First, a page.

Glossary (talk like a chef): Chablonnage (sealing pastry with chocolate)
Chablonnage (sealing pastry with chocolate)
Chablonnage is a French pâtisserie term which means sealing the inside of a pastry tart case with a thin coating of melted white or dark chocolate, normally applied with a brush. After cooling, the chocolate hardens to form a fine, moisture-proof layer. The chocolate prevents the tart filling (which may be a fairly liquid cream or juicy fruit) soaking into the bottom. The pastry will then stay crisp longer.
Example: "Apply a chablonnage to the tart case"
Meaning: Melt some white chocolate in a bain marie. When it is completely liquid, use a brush to apply a thin layer in the bottom of the pastry case. Put in the fridge to set. Then fill your tart as usual. See more details here.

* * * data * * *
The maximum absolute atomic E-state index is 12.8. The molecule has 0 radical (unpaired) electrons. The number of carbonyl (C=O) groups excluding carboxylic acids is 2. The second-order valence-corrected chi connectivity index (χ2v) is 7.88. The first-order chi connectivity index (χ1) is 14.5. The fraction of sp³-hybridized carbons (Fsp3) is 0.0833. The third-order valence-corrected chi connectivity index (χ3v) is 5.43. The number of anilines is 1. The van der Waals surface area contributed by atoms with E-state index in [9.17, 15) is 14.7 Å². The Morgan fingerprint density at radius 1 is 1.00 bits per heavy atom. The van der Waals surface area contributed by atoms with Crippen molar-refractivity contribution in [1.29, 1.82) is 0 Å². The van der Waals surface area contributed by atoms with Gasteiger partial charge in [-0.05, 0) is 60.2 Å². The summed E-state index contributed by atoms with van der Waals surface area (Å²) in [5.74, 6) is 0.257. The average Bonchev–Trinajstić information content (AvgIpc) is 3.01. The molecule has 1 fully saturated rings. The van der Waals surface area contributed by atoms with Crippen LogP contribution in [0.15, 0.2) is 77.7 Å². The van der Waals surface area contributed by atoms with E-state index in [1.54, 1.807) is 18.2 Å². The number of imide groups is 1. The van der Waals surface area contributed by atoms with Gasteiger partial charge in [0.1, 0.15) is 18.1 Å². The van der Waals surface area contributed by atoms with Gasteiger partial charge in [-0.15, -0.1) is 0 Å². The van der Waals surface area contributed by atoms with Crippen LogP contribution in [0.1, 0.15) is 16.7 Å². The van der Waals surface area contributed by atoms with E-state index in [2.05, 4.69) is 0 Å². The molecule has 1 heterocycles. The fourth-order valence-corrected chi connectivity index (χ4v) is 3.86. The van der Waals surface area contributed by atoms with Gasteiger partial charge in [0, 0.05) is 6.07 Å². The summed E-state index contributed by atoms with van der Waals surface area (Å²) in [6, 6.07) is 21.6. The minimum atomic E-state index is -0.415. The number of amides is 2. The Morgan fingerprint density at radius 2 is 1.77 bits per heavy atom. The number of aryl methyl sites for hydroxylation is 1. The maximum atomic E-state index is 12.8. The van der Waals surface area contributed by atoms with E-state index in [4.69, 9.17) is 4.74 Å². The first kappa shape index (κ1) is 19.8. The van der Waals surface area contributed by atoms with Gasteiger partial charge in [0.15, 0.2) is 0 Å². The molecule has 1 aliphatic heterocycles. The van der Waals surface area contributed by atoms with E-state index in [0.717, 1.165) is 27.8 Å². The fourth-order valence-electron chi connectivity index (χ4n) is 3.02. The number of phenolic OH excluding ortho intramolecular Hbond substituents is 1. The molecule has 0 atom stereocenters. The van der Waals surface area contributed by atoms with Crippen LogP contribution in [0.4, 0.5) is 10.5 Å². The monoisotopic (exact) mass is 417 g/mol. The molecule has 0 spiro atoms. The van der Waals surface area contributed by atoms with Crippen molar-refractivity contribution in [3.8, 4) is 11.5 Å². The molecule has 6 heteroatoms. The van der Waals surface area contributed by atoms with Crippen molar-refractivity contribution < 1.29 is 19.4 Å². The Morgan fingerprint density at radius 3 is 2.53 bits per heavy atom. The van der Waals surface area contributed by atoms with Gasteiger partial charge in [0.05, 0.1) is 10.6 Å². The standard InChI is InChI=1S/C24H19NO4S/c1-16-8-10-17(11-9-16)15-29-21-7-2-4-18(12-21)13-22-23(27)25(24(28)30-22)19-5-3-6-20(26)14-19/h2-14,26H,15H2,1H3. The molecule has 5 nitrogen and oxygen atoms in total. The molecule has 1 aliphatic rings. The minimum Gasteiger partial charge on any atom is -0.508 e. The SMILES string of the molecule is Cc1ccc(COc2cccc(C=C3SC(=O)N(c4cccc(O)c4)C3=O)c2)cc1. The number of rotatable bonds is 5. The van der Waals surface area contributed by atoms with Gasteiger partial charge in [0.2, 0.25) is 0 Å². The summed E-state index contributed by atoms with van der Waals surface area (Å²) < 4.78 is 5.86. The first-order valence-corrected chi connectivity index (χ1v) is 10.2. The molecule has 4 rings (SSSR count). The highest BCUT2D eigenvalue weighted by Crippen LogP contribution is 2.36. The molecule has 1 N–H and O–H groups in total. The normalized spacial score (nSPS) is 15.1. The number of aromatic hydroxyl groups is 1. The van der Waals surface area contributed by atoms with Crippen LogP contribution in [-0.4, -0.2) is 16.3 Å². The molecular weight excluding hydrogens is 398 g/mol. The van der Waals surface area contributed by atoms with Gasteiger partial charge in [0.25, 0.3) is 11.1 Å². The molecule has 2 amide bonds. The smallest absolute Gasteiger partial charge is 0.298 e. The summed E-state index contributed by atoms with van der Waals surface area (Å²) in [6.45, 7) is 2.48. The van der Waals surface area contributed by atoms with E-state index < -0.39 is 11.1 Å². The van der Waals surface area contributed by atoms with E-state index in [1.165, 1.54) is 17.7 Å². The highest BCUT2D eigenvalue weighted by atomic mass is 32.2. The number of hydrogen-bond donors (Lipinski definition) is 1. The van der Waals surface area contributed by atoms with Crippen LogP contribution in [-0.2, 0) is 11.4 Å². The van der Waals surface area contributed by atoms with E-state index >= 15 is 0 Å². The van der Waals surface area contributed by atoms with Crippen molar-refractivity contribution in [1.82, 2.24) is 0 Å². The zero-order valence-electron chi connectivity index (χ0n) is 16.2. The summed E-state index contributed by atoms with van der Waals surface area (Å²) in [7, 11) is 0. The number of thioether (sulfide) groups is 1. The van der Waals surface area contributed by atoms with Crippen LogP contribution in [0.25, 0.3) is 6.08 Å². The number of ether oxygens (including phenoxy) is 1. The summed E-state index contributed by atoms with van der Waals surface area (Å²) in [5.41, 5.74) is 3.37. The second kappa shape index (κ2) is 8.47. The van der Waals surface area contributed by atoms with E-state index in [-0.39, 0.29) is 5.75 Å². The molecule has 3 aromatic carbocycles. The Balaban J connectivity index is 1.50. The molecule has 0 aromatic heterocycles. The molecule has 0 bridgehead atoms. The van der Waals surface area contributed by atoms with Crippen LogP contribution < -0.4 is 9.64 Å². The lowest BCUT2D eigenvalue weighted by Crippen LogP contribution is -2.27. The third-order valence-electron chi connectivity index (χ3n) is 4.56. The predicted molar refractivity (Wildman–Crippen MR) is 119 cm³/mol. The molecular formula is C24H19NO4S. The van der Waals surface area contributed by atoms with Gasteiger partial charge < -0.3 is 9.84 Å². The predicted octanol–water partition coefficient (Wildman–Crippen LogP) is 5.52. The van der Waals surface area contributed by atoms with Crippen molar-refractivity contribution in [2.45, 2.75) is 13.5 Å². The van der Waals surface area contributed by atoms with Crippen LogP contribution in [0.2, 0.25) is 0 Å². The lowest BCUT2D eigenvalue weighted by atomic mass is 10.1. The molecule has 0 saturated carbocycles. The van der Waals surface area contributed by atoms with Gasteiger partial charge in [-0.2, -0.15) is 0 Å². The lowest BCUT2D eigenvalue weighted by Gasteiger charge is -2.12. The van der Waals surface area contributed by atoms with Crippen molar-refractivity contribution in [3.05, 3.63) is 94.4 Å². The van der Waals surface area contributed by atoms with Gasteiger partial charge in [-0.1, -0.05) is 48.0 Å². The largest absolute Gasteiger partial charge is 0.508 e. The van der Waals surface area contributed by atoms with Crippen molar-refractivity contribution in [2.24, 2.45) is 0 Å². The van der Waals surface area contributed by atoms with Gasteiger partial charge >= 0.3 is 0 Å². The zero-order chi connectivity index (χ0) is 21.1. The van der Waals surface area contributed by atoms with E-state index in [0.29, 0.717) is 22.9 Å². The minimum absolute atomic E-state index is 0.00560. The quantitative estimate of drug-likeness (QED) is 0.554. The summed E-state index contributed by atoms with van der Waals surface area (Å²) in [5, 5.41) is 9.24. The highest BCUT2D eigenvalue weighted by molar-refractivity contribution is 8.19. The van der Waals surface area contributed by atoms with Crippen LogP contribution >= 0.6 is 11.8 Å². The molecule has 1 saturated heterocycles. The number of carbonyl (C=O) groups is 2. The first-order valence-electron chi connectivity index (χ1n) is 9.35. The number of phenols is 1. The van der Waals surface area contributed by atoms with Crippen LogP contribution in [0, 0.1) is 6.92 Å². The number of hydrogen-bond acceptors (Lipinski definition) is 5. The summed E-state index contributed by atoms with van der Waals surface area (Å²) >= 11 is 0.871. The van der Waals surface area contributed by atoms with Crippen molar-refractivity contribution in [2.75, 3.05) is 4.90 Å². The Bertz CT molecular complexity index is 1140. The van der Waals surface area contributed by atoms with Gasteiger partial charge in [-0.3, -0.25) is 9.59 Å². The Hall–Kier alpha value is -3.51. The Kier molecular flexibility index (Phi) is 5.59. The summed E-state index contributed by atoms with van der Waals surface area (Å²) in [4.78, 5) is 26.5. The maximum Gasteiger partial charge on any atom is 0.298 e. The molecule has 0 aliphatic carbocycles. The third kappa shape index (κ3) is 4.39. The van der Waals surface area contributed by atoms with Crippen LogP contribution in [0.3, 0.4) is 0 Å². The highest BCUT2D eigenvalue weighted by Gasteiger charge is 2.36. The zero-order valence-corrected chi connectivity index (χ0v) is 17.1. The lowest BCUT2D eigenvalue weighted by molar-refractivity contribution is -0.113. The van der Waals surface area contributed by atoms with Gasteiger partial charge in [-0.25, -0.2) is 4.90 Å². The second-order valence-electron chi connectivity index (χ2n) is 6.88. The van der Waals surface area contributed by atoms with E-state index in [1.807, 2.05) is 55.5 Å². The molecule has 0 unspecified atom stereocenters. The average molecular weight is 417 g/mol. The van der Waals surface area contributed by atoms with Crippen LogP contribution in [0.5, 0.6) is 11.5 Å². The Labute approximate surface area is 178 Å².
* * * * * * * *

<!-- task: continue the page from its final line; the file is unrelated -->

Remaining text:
Remarks: We can use white or dark chocolate – either will protect the pastry just as well – but white chocolate, being neutral in flavour, is more useful for almost any sort of sweet tart.
The second could be "Matignon", it's a mix of vegetables cutted in small dices, and cooked in olive oil.